CSC220 Processing with Hot Spots
The Hot Team
- RB Axtell
- Amy Tayloe
- Julia Patterson
- Lindsey Gregor
Goal: To use KML, SQL, and Processing to create an image where students' paths overlap and create "hot spots" of where students travel to the most on campus. The final product could also reflect most-traveled paths, and perhaps be able to distinguish the "hot spots" by major, interest on campus, day of week, etc.
Our first step was to take hard-coded coordinates in a text file, and write a Processing file which processed the coordinates and displayed them as a path, overlayed on a map of Smith's campus.
We wanted people to be able to select paths from different categories, such as affiliation to Smith (i.e. first-year, sophomore, staff, Ada, etc), phone, interest, and major. To do this, we have a form which allows you to select one of those broad categories, and then more specific data (i.e. choose to sort by Major, then select an option such as Computer Science). Our paths are all stored in an SQL database. Whichever options the user chooses are converted into an SQL query, which is sent to the database. Any paths which match the specifications will be returned, sent to Processing, and displayed on the the map.
Because we are visualizing hot spots, we want to be able to read in multiple paths at once. It is hard to determine where students tend to gather if you only have a single path. Our first step was to get Processing to read coordinates of multiple hard-coded paths, and we later extended it to display the paths returned from the database, as selected by the user. With multiple almost transparent tracks animated, the overlap of the tracks become brighter and more pronounced. After the animation is finished, the hot spots of the selected group become apparent.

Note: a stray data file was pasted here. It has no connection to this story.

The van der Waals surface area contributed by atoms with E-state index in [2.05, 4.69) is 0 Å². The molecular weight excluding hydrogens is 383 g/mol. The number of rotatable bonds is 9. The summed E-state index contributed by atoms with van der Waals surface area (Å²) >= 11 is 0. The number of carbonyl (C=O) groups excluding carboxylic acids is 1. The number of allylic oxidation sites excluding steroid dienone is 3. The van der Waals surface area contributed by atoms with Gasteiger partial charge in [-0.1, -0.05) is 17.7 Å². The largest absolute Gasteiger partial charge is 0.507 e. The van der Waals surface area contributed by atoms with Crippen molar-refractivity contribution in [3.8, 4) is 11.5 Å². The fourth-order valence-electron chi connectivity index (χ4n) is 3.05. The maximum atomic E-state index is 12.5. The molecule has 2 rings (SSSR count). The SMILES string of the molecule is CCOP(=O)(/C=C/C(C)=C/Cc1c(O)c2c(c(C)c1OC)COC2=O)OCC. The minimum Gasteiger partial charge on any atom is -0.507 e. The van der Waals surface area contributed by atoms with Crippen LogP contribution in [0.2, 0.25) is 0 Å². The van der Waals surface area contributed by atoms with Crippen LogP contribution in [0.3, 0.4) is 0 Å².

We use Processing to display our results. We originally had a program which displayed a single path. This path was drawn over a map of Smith, with several buttons at the bottom that allow the background and path colors to be changed. Later, as mentioned above, we extended it to display multiple hardcoded paths, and then multiple paths from the database.
We had a lot of problems getting the map to display the correct paths, due to a problem exporting the Processing file. Since it read in coordinates from a text file, it would only display what had been in the text file at the time of export.
This fix, however, brought a new bug to light. When the coordinate string gets too large, it will not pass into the map and will break the sketch. In this case, the map will not even display. We were unable to fix this issue.